|by Anonymous||reply 54||01/07/2013|
High population densities are overrated - they increase the risk of epidemics and genocides. Just look at Rwanda for the latter.
|by Anonymous||reply 55||01/07/2013|
A friend of mine invited me to Missoula and I went up and spent a few weeks. Truman Capote said the best writing courses were at "Mizoooooola." I ate a gigantic steak down at the Depot and spent a weekend in a home cabin up in Ovando where they filmed A River Runs Through It. They took me to a party, down a long dirt road and then a house in the middle of nowhere with a smoking chimney and a big party of young hot university students inside drinking beer.
But I love New York City.
|by Anonymous||reply 56||01/07/2013|
I am in favor of "high population densities," as long as I don't have to be a part of them. I really only worry about one thing along those lines: that the people in the big cities on the coasts and the Midwest come to regard the open range as some sort of expendable wasteland.
The open range feeds you, and it is this country's heart and soul. Fly over it. Ignore it. Laugh at it. But please folks, don't treat it as any kind of dumping ground or wasteland, which has been all too often the case in years gone by.
|by Anonymous||reply 57||01/07/2013|
R17, you ain't got nothing on us bitch
|by Anonymous||reply 58||01/07/2013|
If you look at R49's population density map and compare it to a US precipitation map, there appears to be a correlation.
|by Anonymous||reply 59||01/07/2013|
r30, so it's you again. I recognize your diction/writing style from an old thread where you stated that you lived on a huge E. OR ranch and had wild stories about dead Mexican farmhands. Everyone thought you were an EST. Is this correct?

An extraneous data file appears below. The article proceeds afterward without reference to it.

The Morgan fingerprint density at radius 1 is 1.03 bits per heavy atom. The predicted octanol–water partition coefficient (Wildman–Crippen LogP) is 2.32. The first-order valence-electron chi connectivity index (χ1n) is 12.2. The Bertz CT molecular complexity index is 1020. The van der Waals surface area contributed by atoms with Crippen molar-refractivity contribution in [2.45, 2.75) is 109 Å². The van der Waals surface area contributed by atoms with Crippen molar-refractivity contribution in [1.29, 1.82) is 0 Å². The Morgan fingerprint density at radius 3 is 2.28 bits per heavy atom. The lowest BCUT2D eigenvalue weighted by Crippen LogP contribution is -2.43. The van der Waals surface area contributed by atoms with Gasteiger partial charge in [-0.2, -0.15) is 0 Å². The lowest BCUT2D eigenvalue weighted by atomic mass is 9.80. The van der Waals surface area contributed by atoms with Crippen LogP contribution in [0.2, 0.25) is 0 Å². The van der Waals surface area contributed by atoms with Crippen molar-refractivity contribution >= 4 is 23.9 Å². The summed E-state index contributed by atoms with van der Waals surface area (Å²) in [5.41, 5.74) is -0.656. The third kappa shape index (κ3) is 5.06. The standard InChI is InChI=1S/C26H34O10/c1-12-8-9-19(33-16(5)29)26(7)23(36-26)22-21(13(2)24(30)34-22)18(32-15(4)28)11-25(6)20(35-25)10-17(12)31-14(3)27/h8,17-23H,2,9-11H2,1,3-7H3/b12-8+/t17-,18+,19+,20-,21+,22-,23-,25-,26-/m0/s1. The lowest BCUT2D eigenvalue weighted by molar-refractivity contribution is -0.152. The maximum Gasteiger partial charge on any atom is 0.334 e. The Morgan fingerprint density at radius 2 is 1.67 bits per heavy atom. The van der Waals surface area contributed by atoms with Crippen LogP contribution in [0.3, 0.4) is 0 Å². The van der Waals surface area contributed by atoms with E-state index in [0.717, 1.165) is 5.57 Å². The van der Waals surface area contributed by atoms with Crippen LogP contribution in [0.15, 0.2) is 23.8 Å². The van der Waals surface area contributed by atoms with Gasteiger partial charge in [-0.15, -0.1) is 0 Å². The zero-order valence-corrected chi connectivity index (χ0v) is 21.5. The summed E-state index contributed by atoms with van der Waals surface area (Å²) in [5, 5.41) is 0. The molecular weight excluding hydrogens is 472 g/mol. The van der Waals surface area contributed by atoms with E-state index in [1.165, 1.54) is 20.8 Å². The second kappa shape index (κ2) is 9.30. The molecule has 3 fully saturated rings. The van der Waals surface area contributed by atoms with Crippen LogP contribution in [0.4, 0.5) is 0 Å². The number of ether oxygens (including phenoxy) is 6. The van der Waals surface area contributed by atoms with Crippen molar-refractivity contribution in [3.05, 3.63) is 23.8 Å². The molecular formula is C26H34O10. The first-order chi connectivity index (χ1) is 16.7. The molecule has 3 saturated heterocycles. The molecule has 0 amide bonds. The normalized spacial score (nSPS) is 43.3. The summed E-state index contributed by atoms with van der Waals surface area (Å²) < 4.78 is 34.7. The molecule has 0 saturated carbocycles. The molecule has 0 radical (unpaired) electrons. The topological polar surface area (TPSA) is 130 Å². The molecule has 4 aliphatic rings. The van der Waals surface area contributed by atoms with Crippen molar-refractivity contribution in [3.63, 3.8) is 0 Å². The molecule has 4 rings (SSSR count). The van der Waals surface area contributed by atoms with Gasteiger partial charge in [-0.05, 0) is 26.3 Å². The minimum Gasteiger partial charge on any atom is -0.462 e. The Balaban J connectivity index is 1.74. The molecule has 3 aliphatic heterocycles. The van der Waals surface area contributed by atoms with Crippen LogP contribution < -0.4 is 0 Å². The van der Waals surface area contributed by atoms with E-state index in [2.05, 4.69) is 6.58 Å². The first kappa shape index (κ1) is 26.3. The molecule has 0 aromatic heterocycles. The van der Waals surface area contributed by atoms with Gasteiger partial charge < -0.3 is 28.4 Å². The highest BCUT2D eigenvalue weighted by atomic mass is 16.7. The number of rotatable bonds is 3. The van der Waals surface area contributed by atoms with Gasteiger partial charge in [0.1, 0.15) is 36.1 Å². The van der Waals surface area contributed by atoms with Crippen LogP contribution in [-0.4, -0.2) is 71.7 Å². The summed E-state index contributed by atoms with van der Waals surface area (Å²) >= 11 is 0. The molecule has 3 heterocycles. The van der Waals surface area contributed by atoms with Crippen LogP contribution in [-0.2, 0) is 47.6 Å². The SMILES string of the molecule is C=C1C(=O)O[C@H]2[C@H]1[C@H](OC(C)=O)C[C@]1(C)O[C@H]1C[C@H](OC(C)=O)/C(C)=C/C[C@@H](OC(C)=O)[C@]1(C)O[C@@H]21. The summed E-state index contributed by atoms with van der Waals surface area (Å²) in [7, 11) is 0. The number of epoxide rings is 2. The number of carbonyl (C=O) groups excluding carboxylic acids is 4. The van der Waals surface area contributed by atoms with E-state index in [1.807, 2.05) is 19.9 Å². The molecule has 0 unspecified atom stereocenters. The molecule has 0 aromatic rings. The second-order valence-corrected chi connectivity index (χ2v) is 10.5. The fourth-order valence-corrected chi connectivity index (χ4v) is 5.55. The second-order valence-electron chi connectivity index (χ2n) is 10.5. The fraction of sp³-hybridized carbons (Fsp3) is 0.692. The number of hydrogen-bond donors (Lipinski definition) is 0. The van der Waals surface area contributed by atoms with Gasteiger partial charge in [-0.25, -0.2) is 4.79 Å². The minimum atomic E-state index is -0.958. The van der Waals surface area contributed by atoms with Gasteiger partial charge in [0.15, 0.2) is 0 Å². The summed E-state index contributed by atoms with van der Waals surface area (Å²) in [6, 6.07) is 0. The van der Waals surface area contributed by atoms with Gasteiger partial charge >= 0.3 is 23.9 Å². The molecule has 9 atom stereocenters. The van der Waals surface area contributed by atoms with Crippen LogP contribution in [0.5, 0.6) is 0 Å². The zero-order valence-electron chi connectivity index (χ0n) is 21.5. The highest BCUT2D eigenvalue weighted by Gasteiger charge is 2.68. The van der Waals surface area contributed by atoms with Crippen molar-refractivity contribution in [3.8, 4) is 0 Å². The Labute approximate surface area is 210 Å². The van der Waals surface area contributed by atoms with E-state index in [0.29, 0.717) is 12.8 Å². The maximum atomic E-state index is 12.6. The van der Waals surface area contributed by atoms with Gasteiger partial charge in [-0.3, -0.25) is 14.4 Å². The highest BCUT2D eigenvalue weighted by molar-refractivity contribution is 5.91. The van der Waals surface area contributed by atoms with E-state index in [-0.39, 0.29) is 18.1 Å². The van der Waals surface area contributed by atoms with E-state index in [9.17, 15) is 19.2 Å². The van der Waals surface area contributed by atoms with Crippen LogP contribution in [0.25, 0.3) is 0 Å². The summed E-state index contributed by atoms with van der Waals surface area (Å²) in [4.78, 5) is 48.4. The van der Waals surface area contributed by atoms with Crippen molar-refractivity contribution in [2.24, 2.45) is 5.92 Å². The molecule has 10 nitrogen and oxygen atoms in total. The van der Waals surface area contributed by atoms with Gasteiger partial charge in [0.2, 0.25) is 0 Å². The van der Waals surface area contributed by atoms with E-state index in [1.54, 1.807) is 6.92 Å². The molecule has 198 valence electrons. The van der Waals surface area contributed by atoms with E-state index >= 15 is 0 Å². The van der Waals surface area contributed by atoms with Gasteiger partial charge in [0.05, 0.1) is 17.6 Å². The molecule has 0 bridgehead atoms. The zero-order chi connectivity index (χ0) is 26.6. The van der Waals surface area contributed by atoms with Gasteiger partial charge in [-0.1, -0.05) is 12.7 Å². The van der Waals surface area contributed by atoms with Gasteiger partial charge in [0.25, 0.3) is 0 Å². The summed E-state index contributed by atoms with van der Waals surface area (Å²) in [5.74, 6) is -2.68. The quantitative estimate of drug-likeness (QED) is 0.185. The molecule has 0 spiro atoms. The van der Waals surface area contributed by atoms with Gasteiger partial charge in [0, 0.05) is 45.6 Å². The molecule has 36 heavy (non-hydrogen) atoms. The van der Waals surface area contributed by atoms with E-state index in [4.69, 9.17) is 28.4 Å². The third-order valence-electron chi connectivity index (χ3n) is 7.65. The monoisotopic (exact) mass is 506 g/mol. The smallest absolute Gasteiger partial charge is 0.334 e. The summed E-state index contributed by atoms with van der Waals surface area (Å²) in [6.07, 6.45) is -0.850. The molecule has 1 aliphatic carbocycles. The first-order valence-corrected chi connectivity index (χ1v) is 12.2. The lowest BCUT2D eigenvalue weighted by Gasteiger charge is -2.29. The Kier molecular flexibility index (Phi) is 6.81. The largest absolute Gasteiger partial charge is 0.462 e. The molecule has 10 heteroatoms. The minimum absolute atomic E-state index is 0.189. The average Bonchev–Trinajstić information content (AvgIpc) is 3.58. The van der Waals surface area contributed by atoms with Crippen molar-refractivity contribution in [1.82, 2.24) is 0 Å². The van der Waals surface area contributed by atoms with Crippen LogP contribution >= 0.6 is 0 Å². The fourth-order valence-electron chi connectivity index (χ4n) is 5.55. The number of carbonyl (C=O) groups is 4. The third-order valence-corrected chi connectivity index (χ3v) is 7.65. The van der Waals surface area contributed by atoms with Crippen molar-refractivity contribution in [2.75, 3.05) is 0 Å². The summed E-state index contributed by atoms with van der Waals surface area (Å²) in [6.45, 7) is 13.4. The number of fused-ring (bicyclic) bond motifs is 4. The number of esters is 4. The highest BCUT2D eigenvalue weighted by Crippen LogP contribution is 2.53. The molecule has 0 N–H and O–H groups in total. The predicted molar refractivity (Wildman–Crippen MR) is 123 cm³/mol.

Now I believe you, a year or two later. You know of which you speak.
My ancestors were among the first whites to settle in Central Oregon. Am also part "Native" but not enough to get Casino bucks. You can't swing a dead cat and not have hit one of my many gay or lesbian cousins you've had sex with up there.
For the record, NorCal, OR, WA, and BC form The Pacific Northwest.
|by Anonymous||reply 60||01/07/2013|
R60, yeah it's me. That thread was typical for here. I just didn't know it at the time. I wasn't mad that people didn't believe me, especially after I kept it up trying to convince everyone here. That's the last thing you should do here. But when it got deleted I was pissed.
That was a year ago, and this is a slack time so I'm back for a while anyway. We'll see how it goes, but I'm not going to talk about the vaqueros or how much land. That's what seemed to get everyone going.
Some people include Idaho in the Pacific NW because it was originally part of the Oregon territory. I am kind of a history and geography buff, and divide it up differently.
Obviously, the state borders are what they are, some of them having been drawn the way they were because of the railroads, at least partly. I see it as the Cascades and west as one region. Then between the Cascades and the Rockies as another. Within that, north of the Columbia and the southern bank being the Missoula flood plain. Below that, the Great Basin, going down into Nevada.
But I guess if you go on the "political" map, meaning the boundaries of states and provinces, I'd pretty much agree with what you wrote, and allow for people to quibble about Idaho and northern California.
|by Anonymous||reply 61||01/07/2013|
So. Ore and NorCal are the State of Jefferson. Ever listen to Jefferson Public Radio?!
Sorry, I think your old thread got deleted because I posted some "revealing" questions, which you may or may have not answered.
You know my family and mine knows yours, I'm sure of that. That's a consequence of the Empty Northwest. Webbie won't let us get introduced.